Canada’s New Ambassador to China Highlights Beijing Regime’s Human Rights Issues

Canada’s New Ambassador to China Highlights Beijing Regime’s Human Rights Issues
Police patrol outside the Canadian embassy in Beijing on Jan. 15, 2019. (Greg Baker/Getty Images)
Andrew Chen

Canada’s newly appointed envoy to Beijing says there are many different human rights issues when it comes to China, and she will not shy away from shining the spotlight on such issues during her time as ambassador.

Jennifer May, who has worked as a diplomat for 30 years, told the the Toronto Star on Sept. 22 that as well as the abuses against Uyghur Muslims in Xinjiang, “there’s a lot of other human rights issues that we have concerns about, whether it’s Falun Gong, whether it’s Christians, whether it’s a situation of people in Tibet.”
Prime Minister Justin Trudeau announced May’s appointment as Canada’s ambassador to China on Sept. 23, after the position was left vacant for almost a year. Her predecessor, Dominic Barton, left the position last December, a few months after Canadians Michael Kovrig and Michael Spavor were released from having been arbitrarily detained by Beijing for over 1,000 days.

In regard to Beijing’s tightening control in Hong Kong, May told the Star that Canada is “really concerned” that the regime is abandoning its commitments it agreed to when the British colony was returned to Chinese rule in 1997. She said “the ‘One Country-Two Systems’ needs to be respected, as well as the Hong Kong basic law that Canada has a stake in,” as some 300,000 Canadians currently reside in the city.

May was posted to Hong Kong in 1998, after which she served in the Canadian mission in Beijing until 2004. She joined the Department of External Affairs in 1990, and most recently served as Canada’s ambassador to Brazil starting in 2019.

May said Canadians’ view of China has not been favourable in recent years, but the Canada-China relationship nevertheless remains important.
“[W]e have to deal with a China that is here in front of us,” she told the Star. “There are absolutely things where we will fundamentally disagree, and we’re going to push back and we need to be doing that.”


Throughout his tenure as ambassador, Barton championed closer Canada-China ties, even while Kovrig and Spavor were behind bars in China as Huawei CFO Meng Wanzhou’s extradition hearings continued in Vancouver.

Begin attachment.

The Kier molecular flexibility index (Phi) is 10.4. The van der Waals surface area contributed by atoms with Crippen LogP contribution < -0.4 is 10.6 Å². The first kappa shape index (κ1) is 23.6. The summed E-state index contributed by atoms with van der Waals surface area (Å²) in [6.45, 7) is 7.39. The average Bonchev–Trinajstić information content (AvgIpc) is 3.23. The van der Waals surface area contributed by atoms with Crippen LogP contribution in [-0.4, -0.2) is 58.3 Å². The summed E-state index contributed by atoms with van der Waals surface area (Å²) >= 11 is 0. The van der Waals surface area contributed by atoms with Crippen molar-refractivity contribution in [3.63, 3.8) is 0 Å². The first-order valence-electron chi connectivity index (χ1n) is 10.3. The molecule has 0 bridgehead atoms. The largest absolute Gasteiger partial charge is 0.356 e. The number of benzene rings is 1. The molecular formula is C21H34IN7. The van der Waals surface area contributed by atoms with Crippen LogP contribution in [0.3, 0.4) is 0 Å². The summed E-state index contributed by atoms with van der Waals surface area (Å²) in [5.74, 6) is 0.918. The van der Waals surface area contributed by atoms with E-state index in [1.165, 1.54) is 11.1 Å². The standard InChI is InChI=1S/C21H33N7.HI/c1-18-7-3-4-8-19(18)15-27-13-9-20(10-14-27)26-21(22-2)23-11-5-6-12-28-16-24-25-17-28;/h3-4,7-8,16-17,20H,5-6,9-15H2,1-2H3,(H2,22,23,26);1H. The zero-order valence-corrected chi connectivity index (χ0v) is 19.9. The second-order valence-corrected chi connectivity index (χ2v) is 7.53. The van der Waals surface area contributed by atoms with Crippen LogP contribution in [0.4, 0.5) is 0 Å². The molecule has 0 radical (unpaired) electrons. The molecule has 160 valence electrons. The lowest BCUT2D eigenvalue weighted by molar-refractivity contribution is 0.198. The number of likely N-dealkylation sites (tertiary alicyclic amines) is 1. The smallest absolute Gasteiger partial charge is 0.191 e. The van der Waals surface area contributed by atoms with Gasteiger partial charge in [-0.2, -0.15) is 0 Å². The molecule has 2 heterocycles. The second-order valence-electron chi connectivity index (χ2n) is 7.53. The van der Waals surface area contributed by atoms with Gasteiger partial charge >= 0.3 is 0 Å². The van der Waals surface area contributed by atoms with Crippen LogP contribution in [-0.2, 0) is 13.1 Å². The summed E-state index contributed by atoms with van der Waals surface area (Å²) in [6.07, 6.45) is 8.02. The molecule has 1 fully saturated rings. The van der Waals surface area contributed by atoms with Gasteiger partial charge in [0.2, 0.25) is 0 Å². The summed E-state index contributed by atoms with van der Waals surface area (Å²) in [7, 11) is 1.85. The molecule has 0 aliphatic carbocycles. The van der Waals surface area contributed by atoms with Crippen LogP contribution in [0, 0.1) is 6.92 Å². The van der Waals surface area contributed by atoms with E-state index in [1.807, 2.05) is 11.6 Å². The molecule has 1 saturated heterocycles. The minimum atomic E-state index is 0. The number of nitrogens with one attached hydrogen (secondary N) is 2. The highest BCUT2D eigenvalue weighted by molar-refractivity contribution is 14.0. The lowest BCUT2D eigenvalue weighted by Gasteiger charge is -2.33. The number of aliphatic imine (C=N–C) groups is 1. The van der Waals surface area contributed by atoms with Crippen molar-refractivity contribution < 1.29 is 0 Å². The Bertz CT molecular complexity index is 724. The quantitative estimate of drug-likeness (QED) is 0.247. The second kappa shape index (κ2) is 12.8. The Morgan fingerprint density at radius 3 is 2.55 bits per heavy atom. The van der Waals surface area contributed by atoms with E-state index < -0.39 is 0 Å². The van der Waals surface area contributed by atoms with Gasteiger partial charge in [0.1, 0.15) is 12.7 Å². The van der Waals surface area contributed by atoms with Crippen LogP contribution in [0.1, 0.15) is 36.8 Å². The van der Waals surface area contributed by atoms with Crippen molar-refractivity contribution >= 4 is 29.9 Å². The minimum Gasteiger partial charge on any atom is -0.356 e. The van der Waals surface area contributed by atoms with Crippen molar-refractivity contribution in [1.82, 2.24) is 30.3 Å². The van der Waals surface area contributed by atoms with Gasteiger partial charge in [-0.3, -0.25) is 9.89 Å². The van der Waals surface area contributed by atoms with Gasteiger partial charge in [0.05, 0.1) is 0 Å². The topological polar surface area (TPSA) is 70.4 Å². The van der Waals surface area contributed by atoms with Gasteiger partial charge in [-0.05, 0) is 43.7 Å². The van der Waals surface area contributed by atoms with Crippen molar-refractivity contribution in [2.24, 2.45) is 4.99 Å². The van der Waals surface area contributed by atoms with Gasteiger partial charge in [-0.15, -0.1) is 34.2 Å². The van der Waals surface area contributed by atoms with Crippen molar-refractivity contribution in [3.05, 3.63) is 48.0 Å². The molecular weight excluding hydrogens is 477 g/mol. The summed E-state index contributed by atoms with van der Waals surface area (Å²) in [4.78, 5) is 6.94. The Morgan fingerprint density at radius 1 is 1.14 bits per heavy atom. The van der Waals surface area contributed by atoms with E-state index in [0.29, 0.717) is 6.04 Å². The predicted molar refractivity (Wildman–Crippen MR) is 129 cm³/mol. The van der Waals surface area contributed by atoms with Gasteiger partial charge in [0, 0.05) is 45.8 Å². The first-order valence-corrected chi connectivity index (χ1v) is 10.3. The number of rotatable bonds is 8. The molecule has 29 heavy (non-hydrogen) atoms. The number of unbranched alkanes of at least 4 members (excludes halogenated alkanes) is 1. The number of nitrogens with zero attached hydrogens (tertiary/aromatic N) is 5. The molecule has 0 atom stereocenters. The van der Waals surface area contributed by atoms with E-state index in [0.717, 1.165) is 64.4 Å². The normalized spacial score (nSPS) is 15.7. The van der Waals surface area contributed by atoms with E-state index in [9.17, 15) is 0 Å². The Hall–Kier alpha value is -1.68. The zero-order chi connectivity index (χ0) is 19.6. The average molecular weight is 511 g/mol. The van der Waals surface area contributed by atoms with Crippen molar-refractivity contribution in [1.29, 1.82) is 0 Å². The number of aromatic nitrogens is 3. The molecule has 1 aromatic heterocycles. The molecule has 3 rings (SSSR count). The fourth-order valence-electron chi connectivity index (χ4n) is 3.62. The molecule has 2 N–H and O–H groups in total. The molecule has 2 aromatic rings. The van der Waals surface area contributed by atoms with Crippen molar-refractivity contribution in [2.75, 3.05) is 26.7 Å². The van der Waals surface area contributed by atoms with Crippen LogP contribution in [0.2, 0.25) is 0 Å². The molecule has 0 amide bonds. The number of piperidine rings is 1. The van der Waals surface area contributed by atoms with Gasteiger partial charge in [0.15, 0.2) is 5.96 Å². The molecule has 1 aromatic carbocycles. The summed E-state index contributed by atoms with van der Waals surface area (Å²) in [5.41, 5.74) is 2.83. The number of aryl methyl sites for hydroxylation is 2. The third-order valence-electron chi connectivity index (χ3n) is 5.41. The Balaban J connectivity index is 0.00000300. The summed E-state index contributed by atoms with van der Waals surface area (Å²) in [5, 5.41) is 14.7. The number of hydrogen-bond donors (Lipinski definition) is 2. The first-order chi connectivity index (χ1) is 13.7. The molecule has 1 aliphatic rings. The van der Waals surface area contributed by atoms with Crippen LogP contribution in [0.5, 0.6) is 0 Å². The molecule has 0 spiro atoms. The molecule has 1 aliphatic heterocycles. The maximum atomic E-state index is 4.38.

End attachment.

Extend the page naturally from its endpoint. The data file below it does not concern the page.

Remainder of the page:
Barton is a former executive of the global consulting firm McKinsey & Company, which began doing business in China in the 1990s. He established extensive experience and relationships in China while at McKinsey, acting as the Asia chairman from 2004 to 2009 at the company’s base in Shanghai.

Following the release of Kovrig and Spavor, Barton called for a rekindling of the Canada-China relationship in an exclusive interview with the Chinese Communist Party’s propaganda mouthpiece Global Times, saying that the “major emotional issue is now off the table.”

John McCallum, who served as Canada’s envoy to China before Barton, came under fire for providing legal arguments to Chinese-language media reporters in defence of Meng. He said at a press conference on Jan. 22, 2019, that Meng had a strong case in fighting extradition to the United States, adding that her extradition “would not be a happy outcome.” McCallum’s remark was widely seen as a political interference by a government official in a case that is before the courts.
On Jan. 26, Trudeau said in a statement that he had asked McCallum to resign.

Critics of Barton and McCallum had called on the Liberal government to appoint an ambassador that could better present the interests of Canada and its people.

Former Conservative Leader Erin O'Toole told The Epoch Times in a previous interview that McCallum and Barton were not effective in the position because of their friendly terms with Beijing.

“I think we need a professional diplomat that can be in Beijing to assert our interests, to make sure that our voice is heard, and that our voice is heard as a country,” O’Toole said.

This summer, Guy St-Jacques, Canada’s envoy to China from 2012 to 2016, called on Ottawa to take a stronger stance against the communist-led regime.

“It is high time for the government to adopt a much firmer attitude with China. It’s the only language that China respects. It calls for concerted action [that] has to take place among like-minded democracies to counter China,” St-Jacques said at a conference on June 3.